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Shloss v. Sweeney

United States District Court for the Northern District of California
515 F. Supp. 2d 1068 (2007)


Facts

Carol Loeb Shloss (plaintiff) spent a year researching a biographical book about writer James Joyce and his daughter, Lucia Joyce. Shloss conducted research using original source materials, such as letters and unpublished books from members of the Joyce family. When Shloss contacted Stephen Joyce (Joyce), the beneficiary of James Joyce’s estate (the estate) (defendant), Joyce refused to speak with Shloss and forbade her from using any letters or papers by Lucia Joyce. Over the course of several years, Joyce sent several letters to Shloss and her publisher, objecting to use of the estate’s materials and stating that the estate had never lost a lawsuit. Joyce rejected a fair-use assertion by the publisher. Shloss’s book was ultimately published without reference to many of the original sources. Shloss later created a website to host an electronic supplement to the book, which contained copies of the original source materials previously objected to by Joyce. Though Joyce claimed to have agreed to a covenant not to sue about the website’s materials, Shloss had added material to the non-public version now under review. After Shloss wrote to the estate to alert it to her intent to publish the electronic supplement, the estate again objected to publication of the material and stated that it reserved all rights if Shloss proceeded with publication. Shloss then filed a lawsuit seeking declaratory judgment to determine that the website would not violate any copyrights and that the supplement constituted fair use. The estate asserted that Shloss did not show reasonable apprehension of liability; the covenant not to sue eliminated any reasonable apprehension; and a ruling would constitute an advisory opinion, because the supplement had not been published.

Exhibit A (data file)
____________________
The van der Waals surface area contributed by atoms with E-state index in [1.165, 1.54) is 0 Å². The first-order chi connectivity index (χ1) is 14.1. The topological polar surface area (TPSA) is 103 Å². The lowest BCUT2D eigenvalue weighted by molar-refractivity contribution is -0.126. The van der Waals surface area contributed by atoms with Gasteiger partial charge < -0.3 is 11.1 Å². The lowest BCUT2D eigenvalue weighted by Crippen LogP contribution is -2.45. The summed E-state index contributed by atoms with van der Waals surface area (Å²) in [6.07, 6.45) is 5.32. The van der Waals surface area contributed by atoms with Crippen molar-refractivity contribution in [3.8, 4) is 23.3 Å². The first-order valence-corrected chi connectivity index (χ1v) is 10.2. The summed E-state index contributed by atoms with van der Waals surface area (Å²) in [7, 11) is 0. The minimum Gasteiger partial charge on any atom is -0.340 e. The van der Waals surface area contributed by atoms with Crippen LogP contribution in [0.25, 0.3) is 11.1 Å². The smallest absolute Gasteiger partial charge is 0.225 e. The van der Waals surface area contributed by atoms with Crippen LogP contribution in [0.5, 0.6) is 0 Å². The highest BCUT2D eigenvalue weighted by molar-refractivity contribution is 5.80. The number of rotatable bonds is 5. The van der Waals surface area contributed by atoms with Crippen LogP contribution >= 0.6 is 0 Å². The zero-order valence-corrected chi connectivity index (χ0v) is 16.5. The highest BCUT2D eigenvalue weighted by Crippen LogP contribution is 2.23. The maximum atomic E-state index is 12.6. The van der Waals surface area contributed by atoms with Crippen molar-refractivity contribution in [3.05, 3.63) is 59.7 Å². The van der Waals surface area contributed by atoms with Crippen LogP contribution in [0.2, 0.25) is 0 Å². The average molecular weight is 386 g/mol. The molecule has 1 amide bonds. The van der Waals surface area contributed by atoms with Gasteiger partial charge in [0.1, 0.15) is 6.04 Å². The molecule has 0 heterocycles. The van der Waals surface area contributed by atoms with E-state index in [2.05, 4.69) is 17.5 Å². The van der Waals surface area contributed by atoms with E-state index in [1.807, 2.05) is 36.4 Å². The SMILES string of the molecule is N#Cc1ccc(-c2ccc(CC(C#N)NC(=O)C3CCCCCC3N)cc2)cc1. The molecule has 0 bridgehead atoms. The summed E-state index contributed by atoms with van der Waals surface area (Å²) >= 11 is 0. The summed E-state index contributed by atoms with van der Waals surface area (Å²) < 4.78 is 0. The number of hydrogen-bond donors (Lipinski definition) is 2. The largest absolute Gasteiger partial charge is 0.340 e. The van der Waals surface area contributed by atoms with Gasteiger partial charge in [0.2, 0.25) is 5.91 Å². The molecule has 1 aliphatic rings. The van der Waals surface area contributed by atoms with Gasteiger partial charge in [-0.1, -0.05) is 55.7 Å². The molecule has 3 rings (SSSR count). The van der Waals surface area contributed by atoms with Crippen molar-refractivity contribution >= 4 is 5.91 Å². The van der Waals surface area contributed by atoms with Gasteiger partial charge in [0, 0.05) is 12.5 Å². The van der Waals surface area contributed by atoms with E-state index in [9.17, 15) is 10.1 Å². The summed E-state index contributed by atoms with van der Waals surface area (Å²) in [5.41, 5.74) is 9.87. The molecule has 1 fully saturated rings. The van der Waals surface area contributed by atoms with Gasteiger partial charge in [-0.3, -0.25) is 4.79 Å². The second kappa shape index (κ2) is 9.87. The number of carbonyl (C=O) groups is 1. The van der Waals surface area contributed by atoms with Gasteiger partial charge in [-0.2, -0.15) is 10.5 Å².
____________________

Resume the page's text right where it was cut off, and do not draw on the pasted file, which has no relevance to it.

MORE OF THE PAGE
Rule of Law

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Issue

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Holding and Reasoning (Ware, J.)

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  • A “yes” or “no” answer to the question framed in the issue section;
  • A summary of the majority or plurality opinion, using the CREAC method; and
  • The procedural disposition (e.g. reversed and remanded, affirmed, etc.).

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